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Letter to the Senate on background checks for school employees

March 10, 2015

Dear Senator:

On behalf of the three million members of the National Education Association and the students they serve, we urge you to help educators fulfill their professional responsibility and moral obligation to keep students safe at all times with common-sense legislation to detect and prevent abuse in schools. Background checks for school employees are a critical part of ensuring that every student has a safe learning environment. NEA supports timely pre-employment criminal background checks by school districts for all school employees who work with children without supervision—school districts should never hire someone who is not qualified to work with students.

It is imperative to have a system of background checks in place. We must effectively address factors that can lead to perpetrators working in schools, as well as ensure that the system does not create false positives or screen out educators who pose no risk to children. NEA supports a system that comprehensively protects our nation’s children and simultaneously maintains employees’ due process and privacy rights.

Specifically, we urge you to take the following positions on criminal background checks for school employees, to be introduced as amendments to the Justice for Victims of Trafficking Act of 2015 (S. 178) when it comes to the Senate floor this week:

  • VOTE YES on the amendment offered by Sen. Sheldon Whitehouse (D-RI)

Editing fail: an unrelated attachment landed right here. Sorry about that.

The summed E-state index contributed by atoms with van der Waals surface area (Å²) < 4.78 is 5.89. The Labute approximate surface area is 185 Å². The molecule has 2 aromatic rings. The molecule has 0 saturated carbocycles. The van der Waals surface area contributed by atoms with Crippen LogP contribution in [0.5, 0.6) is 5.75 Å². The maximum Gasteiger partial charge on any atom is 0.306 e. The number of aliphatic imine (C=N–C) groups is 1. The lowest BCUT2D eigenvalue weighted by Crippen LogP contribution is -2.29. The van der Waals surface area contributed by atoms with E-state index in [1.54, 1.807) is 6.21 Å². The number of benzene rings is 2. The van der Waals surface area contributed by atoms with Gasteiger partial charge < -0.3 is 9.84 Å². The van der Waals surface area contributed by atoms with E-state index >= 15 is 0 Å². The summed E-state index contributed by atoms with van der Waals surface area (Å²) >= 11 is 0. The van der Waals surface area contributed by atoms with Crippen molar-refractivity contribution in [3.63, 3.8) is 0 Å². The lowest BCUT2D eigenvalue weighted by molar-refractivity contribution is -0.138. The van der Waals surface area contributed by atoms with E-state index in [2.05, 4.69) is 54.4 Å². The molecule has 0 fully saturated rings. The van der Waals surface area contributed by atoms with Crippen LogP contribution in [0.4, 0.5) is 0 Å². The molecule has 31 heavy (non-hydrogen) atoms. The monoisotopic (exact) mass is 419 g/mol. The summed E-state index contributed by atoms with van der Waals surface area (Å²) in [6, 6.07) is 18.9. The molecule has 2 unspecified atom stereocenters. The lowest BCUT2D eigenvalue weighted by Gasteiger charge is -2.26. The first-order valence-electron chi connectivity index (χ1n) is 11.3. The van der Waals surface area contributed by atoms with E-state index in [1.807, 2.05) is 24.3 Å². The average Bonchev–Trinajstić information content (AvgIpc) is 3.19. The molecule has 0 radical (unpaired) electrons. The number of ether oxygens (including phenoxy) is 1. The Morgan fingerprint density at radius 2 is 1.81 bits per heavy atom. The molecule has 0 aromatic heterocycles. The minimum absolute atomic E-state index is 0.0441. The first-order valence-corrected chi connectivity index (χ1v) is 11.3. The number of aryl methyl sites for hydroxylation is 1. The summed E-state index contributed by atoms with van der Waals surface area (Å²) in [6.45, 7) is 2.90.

• VOTE YES on the amendment offered by Sen. Lamar Alexander (R-TN)
  • VOTE NO on the amendment offered by Sen. Pat Toomey (R-PA)

Votes on this legislation may be included in the NEA Legislative Report Card for the 114th Congress.

While the Toomey amendment is well intentioned, it fails to take steps to truly protect students or implement best practices to strengthen the background check system as a whole. In contrast, both the Whitehouse and Alexander amendments methodically address issues and effect improvements in the background check process—everything from preventing backlogs and ensuring the accuracy of FBI criminal records to providing a robust appeals process and protecting confidentiality

The Whitehouse amendment is true to the principles NEA supports, which include:  

  • Specifying crimes that bar employment. While nearly every state has a comprehensive background check law in place for school employees, the Whitehouse amendment accommodates differences in state criminal laws by prescribing a minimum list of crimes for which states must screen during background checks, and then allows states to screen for other serious crimes. The Toomey amendment uses a rigid list of crimes that may apply to different acts in different states, and may encompass acts that may have no bearing on a particular individual’s fitness to work with children.
  • Utilizing EEOC guidance, state laws, and individualized assessments. U.S. Equal Employment Opportunity Commission guidance—as well as the laws of the majority of states—require that when criminal background checks are used in the employment context, employers must undertake an individualized determination that focuses on whether barring employment for a particular crime is “job related and consistent with business necessity.” The Whitehouse amendment conforms to this guidance, requiring individualized reviews for employees whose records are found to include potentially disqualifying convictions—the same approach already taken by the majority of states. The Toomey amendment does not require individualized reviews and would preempt state laws that do.